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Future 4-H’ers create projects


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Future 4-H’ers entered their projects Wednesday at the Bartholomew County 4-H Fair, getting a taste of what is in store when they are older.

Children too young to compete in 4-H are encouraged to participate in events through the Clover Buds and Mini 4-H groups. In Bartholomew County, Clover Buds includes children age 3 through kindergarten and Mini 4-H is for first- and second-graders.

Cherie Trimpe, 4-H program assistant, said these programs are designed to be feeder programs that help kids gain in interest in 4-H at an early age.

 

Abigail Jones, an 8-year-old in her last year with the Mini 4-H program, submitted two projects this year— pink, sewn pillow cases and no-bake cookies.

“My favorite part about doing the projects was making the things and trying new cookies,” Abigail said. She also said she enjoyed working with her grandmother on the projects. This is her third time entering items in a pre-4-H program.

Mini 4-H’ers are able to enter projects in multiple categories, such as crafts, foods, forestry, sewing, bugs, and space. Clover Buds participants can submit any project of interest to them.

Jesse Smith, 5, submitted his project, “fireworks,” a collection of three bright and colorful pictures created with glitter, glue and paint.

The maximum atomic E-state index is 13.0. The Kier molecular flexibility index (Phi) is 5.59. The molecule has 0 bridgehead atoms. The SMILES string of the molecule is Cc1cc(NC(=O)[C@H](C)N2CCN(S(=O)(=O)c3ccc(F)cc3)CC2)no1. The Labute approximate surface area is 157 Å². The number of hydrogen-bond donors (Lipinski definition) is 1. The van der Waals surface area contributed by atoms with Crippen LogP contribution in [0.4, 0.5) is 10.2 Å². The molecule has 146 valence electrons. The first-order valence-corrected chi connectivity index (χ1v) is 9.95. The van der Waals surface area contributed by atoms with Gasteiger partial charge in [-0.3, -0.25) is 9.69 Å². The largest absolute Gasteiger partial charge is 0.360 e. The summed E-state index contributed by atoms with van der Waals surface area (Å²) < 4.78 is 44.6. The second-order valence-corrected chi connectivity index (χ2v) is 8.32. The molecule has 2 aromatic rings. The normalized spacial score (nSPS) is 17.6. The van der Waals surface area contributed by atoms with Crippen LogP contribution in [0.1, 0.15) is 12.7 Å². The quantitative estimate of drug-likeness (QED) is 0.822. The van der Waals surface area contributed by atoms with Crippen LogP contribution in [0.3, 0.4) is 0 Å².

He said he enjoyed working with glitter the most and that he had fun making the paintings with his mom.

“I had to supervise where I could,” said Jesse’s mother, Anna Smith. “We had a good time.”

Emmy Price, a 4-year-old Clover Buds member, created red, white and blue wind chimes out of empty cans, which she painted and decorated with sparkly stars.

Her mother, Jill Price, said her daughter “absolutely enjoyed” working on the project and planned to hang the wind chimes in the family garden after the fair.

Emmy said putting the stars on the wind chimes was her favorite part of the project.

Brothers Colton Jordan, 6, and Cody Jordan, 3, created a farm scene on poster board using small figurines and paint. Colton said his and his brother’s favorite part of the project was making the painting of a small pond on the poster.

Their mother, Chaley Jordan, said her sons will participate in 4-H when they are old enough and that pre-4-H programs help them get used to what they will be asked to do in the future.

“We farm, and they will eventually show animals,” Jordan said. “This is a good way for them to get a start in 4-H.”

All children submitting a project through Mini 4-H or Clover Buds received ribbons — blue for Clover Buds participants and green for Mini 4-H’ers — as tokens of their achievement.

All Mini 4-H and Clover Buds project submissions will be on display at the David Boll Theatre during the Bartholomew County 4-H Fair through Saturday.

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